Kia Ora my name is Janene, I am a wife of 15 years and mother to two young daughters. At the age of 4 and ½ years old I caught a virus that attacked my spine and left me paralyzed from the waist down T10 leaving me wheelchair bound for the rest of my life.
Later my whānau and I were told that the virus was called Transverse myelitis which is an inflammation of both sides of one section of the spinal cord. This neurological disorder often damages the insulating material covering nerve cell fibres (myelin). Transverse myelitis interrupts the messages that the spinal cord nerves send throughout the body. Or in other words explained to us, “a freak unfortunate accident!”
I was raised in mainstream schooling that in itself faced many challenge’s I was often the only disabled child in my school that at times buildings, toilets, schooling equipment etc were not accessible. My mother had to fight for everything that I needed to make my world accessible; toilet seats, wheelchairs, ramps and the list goes on. I say fight as there was little to no help given to her as a young mother raising a child who went into hospital walking and left paralyzed no longer able to walk, wheelchair bound.
Now that I am a 37 year old a Māori women with a family of my own I see what my mother so desperately had to fight on a daily basis at times for a world that I could live independently in my future. I find so many challenges and here are just a small few that I face living in society independently in 2018:
- Shops - are often wheelchair friendly but not accessible. BJ's bakery for example, I can’t independently access the door when it is closed because it is not wide enough for a wheelchair.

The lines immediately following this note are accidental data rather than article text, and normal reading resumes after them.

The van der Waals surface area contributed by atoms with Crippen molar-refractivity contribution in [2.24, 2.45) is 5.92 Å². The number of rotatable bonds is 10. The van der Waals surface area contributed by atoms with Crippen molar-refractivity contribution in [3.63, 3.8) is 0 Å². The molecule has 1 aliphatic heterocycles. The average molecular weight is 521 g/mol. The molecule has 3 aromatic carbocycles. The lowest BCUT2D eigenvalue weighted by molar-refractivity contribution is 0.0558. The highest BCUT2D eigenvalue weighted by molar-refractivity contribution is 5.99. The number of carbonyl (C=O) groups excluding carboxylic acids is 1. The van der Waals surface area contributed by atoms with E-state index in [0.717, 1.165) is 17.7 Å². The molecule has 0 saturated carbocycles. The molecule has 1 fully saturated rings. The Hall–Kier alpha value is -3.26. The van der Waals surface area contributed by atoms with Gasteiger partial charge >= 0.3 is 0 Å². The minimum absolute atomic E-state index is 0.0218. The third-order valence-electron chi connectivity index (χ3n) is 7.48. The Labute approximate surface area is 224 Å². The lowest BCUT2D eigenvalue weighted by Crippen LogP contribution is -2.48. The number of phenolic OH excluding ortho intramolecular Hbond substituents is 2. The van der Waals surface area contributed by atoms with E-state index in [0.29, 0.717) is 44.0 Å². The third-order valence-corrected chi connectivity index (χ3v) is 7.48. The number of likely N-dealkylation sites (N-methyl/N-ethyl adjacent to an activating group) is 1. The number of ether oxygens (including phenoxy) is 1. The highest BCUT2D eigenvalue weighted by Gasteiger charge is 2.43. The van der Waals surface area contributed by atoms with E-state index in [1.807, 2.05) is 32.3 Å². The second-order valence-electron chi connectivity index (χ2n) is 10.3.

- Parking - whoever allocated the parks don’t actually consult with those with a disability and ask for their opinion and advice from a user point of view. The majority of parks in town do not cater for all disabilities, like wide parking spaces for hoists or getting kids out of the car if the parent is wheelchair bound, such as when I’m shopping with my kids independently.
- Concerts - I am unable to purchase cheaper tickets due to my disability and accessibility needs. I am also unable to attend a concert and sit with my children as they cannot sit with me in the accessible area and I cannot sit with them in their allocated seating. We are expected to sit separately thus breaking up our whānau and our collective experience.
- Movies - accessible seating is limited in the theatre and often times able bodied patrons have taken the seats. Cinema companies assume that having an allocated space is good enough and they have 'ticked that box' by having it available.
- Flying - when learning to use the ramp and processing passengers, train with people with a variety of disabilities and ages, instead of training with each other. I also find it difficult to be first on, last off, as I feel this is to accommodate able bodied patrons rather than the needs of those with a disability. (I feel it’s to get us out of the way, and we wait right until the very last person to get off the plane, then we are rushed as the flight crew want to get out quickly.)
These are just a few of the things I face living in society. I don’t complain or mind that I live in a world that is not easy for me to access independently like able bodied people but what I do mind is that some able bodied people are in positions to make decisions that affect me. For example flight attendants, when they do their training please train with people who have a variety of disabilities so it’s real. And when you are out on the job for real, you know how to do your job right, you can use the equipment correctly, giving me - the one living with a physical disability - a lovely experience. And if people in these positions are not able to bring in real people with disabilities, then go a day without sight, without hearing or without limbs. Then you may see what we face on a daily basis, and then we might see positive change in our communities.
This is my access story, it is one of many. I'm sharing it because I want a law that puts accessibility at the heart of an inclusive Aotearoa New Zealand.
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